Using Computational Fluid Dynamics To Excite Undergraduate Students About Fluid Mechanics

David Pines
2004 Annual Conference Proceedings   unpublished
Computational fluid dynamics (CFD) has been included in the junior-level Thermal-Fluids Engineering course at the University of Hartford. The laboratory modules consist of analyzing entrance length region of a pipe, a sudden contraction, and an orifice using Fluent 6.1. Twodimensional mesh files are given to the students because it is felt that students should concentrate on understanding the fluid flow characteristics and not spend time learning how to create and mesh the models. Students are
more » ... dels. Students are required to enter input parameters such as viscous model, fluid properties, and boundary conditions. The system's velocity and pressure characteristics are then analyzed using vector, contour, and x-y plots. Feedback from students has indicated that the fluid visualization post processing tools (i.e., vector and contour output plots) gets them interested in the project and motivates them to do a thorough analysis of how changes in Reynolds number affects the fluid characteristics of the system. Furthermore, it is felt that an early introduction to CFD may inspire some students to take more advanced fluid mechanic courses or go to graduate school.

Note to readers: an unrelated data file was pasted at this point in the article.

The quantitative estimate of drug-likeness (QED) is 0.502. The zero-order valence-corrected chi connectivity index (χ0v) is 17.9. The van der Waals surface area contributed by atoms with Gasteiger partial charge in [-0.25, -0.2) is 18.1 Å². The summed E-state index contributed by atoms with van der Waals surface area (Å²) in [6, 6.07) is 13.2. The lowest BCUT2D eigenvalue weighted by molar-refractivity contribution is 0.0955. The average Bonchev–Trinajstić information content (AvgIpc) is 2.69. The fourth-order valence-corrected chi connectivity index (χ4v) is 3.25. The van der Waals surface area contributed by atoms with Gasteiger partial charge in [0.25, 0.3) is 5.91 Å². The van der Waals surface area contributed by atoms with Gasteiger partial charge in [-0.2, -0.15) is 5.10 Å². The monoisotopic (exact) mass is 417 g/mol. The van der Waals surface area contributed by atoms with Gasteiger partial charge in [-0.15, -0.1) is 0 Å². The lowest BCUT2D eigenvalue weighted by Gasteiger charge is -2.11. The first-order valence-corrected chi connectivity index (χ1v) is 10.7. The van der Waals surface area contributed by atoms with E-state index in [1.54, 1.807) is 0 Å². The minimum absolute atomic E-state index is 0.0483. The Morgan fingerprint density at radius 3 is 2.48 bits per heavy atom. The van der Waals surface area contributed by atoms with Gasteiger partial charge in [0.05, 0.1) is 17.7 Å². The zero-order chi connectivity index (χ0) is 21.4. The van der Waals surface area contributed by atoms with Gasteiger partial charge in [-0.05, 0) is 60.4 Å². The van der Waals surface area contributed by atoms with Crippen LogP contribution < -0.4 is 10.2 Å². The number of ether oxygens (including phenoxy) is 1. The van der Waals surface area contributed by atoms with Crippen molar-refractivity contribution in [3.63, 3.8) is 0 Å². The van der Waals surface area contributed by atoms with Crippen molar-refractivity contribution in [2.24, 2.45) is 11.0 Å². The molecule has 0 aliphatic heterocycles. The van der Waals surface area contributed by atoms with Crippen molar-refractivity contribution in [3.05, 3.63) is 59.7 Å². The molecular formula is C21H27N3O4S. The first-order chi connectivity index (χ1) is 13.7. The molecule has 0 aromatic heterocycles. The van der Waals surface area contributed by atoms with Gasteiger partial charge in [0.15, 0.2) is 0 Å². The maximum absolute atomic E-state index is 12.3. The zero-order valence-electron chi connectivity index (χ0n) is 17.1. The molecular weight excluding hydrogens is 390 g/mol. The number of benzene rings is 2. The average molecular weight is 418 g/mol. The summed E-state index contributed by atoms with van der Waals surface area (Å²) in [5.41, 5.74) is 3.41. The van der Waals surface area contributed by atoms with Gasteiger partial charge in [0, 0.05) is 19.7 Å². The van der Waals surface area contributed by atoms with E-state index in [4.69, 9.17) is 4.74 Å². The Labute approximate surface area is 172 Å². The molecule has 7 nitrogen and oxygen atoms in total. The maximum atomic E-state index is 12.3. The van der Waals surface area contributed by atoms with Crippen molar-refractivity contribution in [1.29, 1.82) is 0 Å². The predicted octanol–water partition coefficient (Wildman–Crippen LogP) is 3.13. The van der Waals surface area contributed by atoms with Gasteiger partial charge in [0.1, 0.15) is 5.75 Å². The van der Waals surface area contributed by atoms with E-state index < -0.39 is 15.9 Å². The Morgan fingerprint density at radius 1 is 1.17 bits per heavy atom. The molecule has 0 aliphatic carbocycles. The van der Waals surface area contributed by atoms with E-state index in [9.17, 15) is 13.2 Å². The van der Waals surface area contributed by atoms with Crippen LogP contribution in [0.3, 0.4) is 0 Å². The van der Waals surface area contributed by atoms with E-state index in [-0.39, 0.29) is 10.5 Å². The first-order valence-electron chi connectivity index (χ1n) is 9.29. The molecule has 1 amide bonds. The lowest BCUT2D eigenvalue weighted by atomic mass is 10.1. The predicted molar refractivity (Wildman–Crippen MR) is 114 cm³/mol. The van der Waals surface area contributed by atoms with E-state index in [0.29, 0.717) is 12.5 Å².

doi:10.18260/1-2--12740 fatcat:lnyexze2vvhkzi2tbzyloa6qku